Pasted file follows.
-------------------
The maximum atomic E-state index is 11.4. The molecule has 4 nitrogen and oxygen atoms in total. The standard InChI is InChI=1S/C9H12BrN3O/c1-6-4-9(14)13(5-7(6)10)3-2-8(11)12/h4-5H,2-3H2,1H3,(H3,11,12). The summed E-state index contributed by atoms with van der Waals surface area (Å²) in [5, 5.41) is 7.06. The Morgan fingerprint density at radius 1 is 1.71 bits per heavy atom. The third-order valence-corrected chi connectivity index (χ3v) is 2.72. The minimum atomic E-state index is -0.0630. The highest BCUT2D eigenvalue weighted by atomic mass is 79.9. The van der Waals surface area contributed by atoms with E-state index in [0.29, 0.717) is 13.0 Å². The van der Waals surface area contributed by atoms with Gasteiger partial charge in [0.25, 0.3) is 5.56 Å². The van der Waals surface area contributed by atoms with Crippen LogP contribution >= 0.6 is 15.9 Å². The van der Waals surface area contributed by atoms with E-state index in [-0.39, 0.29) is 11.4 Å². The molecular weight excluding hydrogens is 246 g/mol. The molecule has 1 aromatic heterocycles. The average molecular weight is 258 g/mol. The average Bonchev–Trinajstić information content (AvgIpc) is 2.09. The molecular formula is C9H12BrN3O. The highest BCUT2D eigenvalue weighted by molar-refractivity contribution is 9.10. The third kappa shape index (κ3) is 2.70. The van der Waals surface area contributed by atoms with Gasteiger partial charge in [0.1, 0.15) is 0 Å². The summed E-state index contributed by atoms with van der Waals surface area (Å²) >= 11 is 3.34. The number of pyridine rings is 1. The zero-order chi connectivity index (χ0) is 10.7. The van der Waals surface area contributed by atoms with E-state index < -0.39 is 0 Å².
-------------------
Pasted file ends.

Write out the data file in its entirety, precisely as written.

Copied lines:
The maximum atomic E-state index is 11.4. The molecule has 4 nitrogen and oxygen atoms in total. The standard InChI is InChI=1S/C9H12BrN3O/c1-6-4-9(14)13(5-7(6)10)3-2-8(11)12/h4-5H,2-3H2,1H3,(H3,11,12). The summed E-state index contributed by atoms with van der Waals surface area (Å²) in [5, 5.41) is 7.06. The Morgan fingerprint density at radius 1 is 1.71 bits per heavy atom. The third-order valence-corrected chi connectivity index (χ3v) is 2.72. The minimum atomic E-state index is -0.0630. The highest BCUT2D eigenvalue weighted by atomic mass is 79.9. The van der Waals surface area contributed by atoms with E-state index in [0.29, 0.717) is 13.0 Å². The van der Waals surface area contributed by atoms with Gasteiger partial charge in [0.25, 0.3) is 5.56 Å². The van der Waals surface area contributed by atoms with Crippen LogP contribution >= 0.6 is 15.9 Å². The van der Waals surface area contributed by atoms with E-state index in [-0.39, 0.29) is 11.4 Å². The molecular weight excluding hydrogens is 246 g/mol. The molecule has 1 aromatic heterocycles. The average molecular weight is 258 g/mol. The average Bonchev–Trinajstić information content (AvgIpc) is 2.09. The molecular formula is C9H12BrN3O. The highest BCUT2D eigenvalue weighted by molar-refractivity contribution is 9.10. The third kappa shape index (κ3) is 2.70. The van der Waals surface area contributed by atoms with Gasteiger partial charge in [0.1, 0.15) is 0 Å². The summed E-state index contributed by atoms with van der Waals surface area (Å²) >= 11 is 3.34. The number of pyridine rings is 1. The zero-order chi connectivity index (χ0) is 10.7. The van der Waals surface area contributed by atoms with E-state index < -0.39 is 0 Å².